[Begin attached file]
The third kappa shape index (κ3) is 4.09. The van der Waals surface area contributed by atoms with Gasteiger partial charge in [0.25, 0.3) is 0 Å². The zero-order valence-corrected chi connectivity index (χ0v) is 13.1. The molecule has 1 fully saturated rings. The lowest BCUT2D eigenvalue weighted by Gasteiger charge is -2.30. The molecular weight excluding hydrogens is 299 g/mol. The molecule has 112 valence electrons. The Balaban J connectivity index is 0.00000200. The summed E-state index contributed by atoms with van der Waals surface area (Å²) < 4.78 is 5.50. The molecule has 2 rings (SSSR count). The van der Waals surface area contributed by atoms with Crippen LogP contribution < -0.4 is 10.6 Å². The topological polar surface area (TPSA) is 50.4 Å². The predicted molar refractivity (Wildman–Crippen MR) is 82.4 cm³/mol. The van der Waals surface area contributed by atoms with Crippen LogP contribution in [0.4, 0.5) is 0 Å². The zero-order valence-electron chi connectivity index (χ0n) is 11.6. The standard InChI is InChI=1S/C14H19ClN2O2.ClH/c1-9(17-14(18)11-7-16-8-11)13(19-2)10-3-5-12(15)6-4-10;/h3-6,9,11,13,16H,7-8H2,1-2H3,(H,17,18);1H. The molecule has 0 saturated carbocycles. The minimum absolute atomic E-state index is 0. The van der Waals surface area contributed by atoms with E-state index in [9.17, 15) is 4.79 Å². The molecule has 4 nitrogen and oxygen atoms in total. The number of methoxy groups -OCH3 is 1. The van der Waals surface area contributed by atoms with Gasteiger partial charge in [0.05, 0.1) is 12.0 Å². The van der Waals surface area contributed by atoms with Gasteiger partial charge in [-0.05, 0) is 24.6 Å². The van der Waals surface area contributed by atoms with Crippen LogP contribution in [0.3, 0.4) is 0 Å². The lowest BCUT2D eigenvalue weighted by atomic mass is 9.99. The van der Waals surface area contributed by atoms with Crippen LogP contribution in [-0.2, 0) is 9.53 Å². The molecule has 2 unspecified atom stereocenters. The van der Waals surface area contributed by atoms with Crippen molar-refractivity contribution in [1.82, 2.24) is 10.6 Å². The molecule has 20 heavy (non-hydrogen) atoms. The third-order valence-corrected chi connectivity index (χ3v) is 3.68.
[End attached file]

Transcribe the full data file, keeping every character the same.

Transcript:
The third kappa shape index (κ3) is 4.09. The van der Waals surface area contributed by atoms with Gasteiger partial charge in [0.25, 0.3) is 0 Å². The zero-order valence-corrected chi connectivity index (χ0v) is 13.1. The molecule has 1 fully saturated rings. The lowest BCUT2D eigenvalue weighted by Gasteiger charge is -2.30. The molecular weight excluding hydrogens is 299 g/mol. The molecule has 112 valence electrons. The Balaban J connectivity index is 0.00000200. The summed E-state index contributed by atoms with van der Waals surface area (Å²) < 4.78 is 5.50. The molecule has 2 rings (SSSR count). The van der Waals surface area contributed by atoms with Crippen LogP contribution < -0.4 is 10.6 Å². The topological polar surface area (TPSA) is 50.4 Å². The predicted molar refractivity (Wildman–Crippen MR) is 82.4 cm³/mol. The van der Waals surface area contributed by atoms with Crippen LogP contribution in [0.4, 0.5) is 0 Å². The zero-order valence-electron chi connectivity index (χ0n) is 11.6. The standard InChI is InChI=1S/C14H19ClN2O2.ClH/c1-9(17-14(18)11-7-16-8-11)13(19-2)10-3-5-12(15)6-4-10;/h3-6,9,11,13,16H,7-8H2,1-2H3,(H,17,18);1H. The molecule has 0 saturated carbocycles. The minimum absolute atomic E-state index is 0. The van der Waals surface area contributed by atoms with E-state index in [9.17, 15) is 4.79 Å². The molecule has 4 nitrogen and oxygen atoms in total. The number of methoxy groups -OCH3 is 1. The van der Waals surface area contributed by atoms with Gasteiger partial charge in [0.05, 0.1) is 12.0 Å². The van der Waals surface area contributed by atoms with Gasteiger partial charge in [-0.05, 0) is 24.6 Å². The van der Waals surface area contributed by atoms with Crippen LogP contribution in [0.3, 0.4) is 0 Å². The lowest BCUT2D eigenvalue weighted by atomic mass is 9.99. The van der Waals surface area contributed by atoms with Crippen LogP contribution in [-0.2, 0) is 9.53 Å². The molecule has 2 unspecified atom stereocenters. The van der Waals surface area contributed by atoms with Crippen molar-refractivity contribution in [1.82, 2.24) is 10.6 Å². The molecule has 20 heavy (non-hydrogen) atoms. The third-order valence-corrected chi connectivity index (χ3v) is 3.68.